The U.S. Economic Diplomacy agenda

The agenda of US economic diplomacy can be found in the objectives set out by Congress for the Fast Track, even if negotiations are secret.
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Foto: Backbone campaign   Flickr fast track usa   backbone campaign
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After the Great Depression, since 1934, the US Congress has delegated some of its trade policy powers on the Executive. Since 1974 the delegation was complete through what is known in political jargon as Fast Track and is officially called Trade Promotion Authority (TPA). The procedure is that the Congress first sets the trade policy objectives and promises to reject or approve the negotiated text unchanged.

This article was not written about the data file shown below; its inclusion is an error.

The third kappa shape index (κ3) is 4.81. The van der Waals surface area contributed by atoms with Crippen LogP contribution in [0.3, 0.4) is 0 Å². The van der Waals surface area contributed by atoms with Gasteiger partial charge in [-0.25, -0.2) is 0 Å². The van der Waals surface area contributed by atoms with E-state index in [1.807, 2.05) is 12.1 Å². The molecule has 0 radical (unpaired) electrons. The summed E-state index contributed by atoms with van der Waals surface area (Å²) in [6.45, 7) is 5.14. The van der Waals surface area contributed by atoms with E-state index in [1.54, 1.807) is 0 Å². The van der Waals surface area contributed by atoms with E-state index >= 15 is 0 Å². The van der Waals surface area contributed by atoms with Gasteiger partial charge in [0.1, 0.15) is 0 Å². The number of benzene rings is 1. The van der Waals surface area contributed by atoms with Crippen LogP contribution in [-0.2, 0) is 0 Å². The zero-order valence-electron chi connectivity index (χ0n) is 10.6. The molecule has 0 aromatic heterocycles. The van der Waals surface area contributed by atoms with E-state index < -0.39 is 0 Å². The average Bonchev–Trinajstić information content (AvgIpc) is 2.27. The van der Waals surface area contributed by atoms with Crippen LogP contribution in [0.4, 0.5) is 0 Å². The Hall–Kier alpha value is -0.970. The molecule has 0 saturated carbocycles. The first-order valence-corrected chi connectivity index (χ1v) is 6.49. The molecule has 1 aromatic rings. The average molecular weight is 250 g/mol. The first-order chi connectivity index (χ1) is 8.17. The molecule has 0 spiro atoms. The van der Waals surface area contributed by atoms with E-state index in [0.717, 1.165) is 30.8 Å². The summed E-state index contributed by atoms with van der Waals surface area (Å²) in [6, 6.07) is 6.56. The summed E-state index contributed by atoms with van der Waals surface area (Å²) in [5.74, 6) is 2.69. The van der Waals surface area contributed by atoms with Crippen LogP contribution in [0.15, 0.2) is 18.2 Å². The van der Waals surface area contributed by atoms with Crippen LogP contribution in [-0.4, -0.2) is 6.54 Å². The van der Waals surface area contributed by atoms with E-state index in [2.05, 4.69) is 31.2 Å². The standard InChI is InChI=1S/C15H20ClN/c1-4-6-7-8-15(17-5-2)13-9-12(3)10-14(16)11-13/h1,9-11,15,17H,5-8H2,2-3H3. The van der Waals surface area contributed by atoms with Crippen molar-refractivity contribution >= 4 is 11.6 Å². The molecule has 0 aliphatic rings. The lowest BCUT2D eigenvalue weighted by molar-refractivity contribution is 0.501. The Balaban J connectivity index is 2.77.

Since NAFTA, all trade agreements proposed by the United States implicitly involve the adoption of neo-liberal policies and overflow commercial content with obligations in other non-commercial areas, with clauses on finance, investment, intellectual property, labour, environment, international cooperation and even regarding industrial policies (preferential rules of origin). Because the agreements cover such a wide range, the agenda of economic diplomacy of the United States can be found in the objectives set out by Congress for the Fast Track, even if negotiations are secret.


Objectives in 2015's TPA